A Life of William Shakespeare

By Joseph Quincy Adams | Go to book overview
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SHAKESPEARE, as we have seen, had definitely abandoned the composition of non-dramatic literature; yet just at the turn of the century appeared two volumes of lyrical verse with which his name was associated, though in different ways.

The first bore the title: " The Passionate Pilgrime. By W. Shakespeare. At London. Printed for W. Jaggard, and are to be sold by W. Leake, at the Greyhound in Paules Churchyard. 1599." It is mainly significant as showing the eagerness of publishers to secure something from the pen of the dramatist, and the confidence they had in the potency of his name on the title-page to "vent" a work.1 In all probability Jaggard had come into possession of a small commonplace-book, such as Elizabethan gentlemen were fond of making. From various sources its owner had copied into its blank leaves songs and sonnets -- for the most part amorous -- that pleased him, including two sonnets from Shakespeare's unpublished cycle, and two sonnets from Love's Labour's Lost,2 all four, no doubt, with Shakespeare's name appended; and in addition, verses by Griffin, Barnfield, Marlowe, and others, some with, some perhaps without, the author's name attached. Collections of this character3 frequently fell into the hands of publishers and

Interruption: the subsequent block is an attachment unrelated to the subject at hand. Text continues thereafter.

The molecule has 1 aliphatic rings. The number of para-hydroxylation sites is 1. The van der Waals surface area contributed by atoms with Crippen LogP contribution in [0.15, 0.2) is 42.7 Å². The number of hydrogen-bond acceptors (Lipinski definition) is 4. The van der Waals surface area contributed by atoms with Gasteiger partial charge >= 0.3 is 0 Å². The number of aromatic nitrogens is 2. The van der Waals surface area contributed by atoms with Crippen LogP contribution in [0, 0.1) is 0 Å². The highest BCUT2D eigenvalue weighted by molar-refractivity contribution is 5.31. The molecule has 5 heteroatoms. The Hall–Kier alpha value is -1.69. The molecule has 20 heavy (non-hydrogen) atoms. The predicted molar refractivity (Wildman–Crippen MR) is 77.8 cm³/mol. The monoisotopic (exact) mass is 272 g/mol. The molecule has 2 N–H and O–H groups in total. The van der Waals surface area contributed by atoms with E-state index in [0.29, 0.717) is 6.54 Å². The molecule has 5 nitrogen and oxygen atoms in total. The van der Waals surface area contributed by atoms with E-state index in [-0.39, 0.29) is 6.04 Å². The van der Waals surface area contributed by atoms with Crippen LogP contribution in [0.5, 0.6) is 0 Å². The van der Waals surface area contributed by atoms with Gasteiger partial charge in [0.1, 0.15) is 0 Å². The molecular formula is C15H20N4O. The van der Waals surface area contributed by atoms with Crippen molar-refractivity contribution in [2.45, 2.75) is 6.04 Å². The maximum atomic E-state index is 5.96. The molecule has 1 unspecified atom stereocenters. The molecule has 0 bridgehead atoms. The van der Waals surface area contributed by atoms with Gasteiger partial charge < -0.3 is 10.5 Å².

The publisher of the first quarto of Othello says: "The author's name is sufficient to vent his work."
Not transcribed from the printed play (unless from the pirated and corrupt first quarto of which no copy is extant), but, apparently, from some manuscript then circulating among gallants.
They were very common; the present writer has two such commonplace-books, with poems by Jonson, Donne, and other well-known writers, and many verses with no names attached.


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A Life of William Shakespeare
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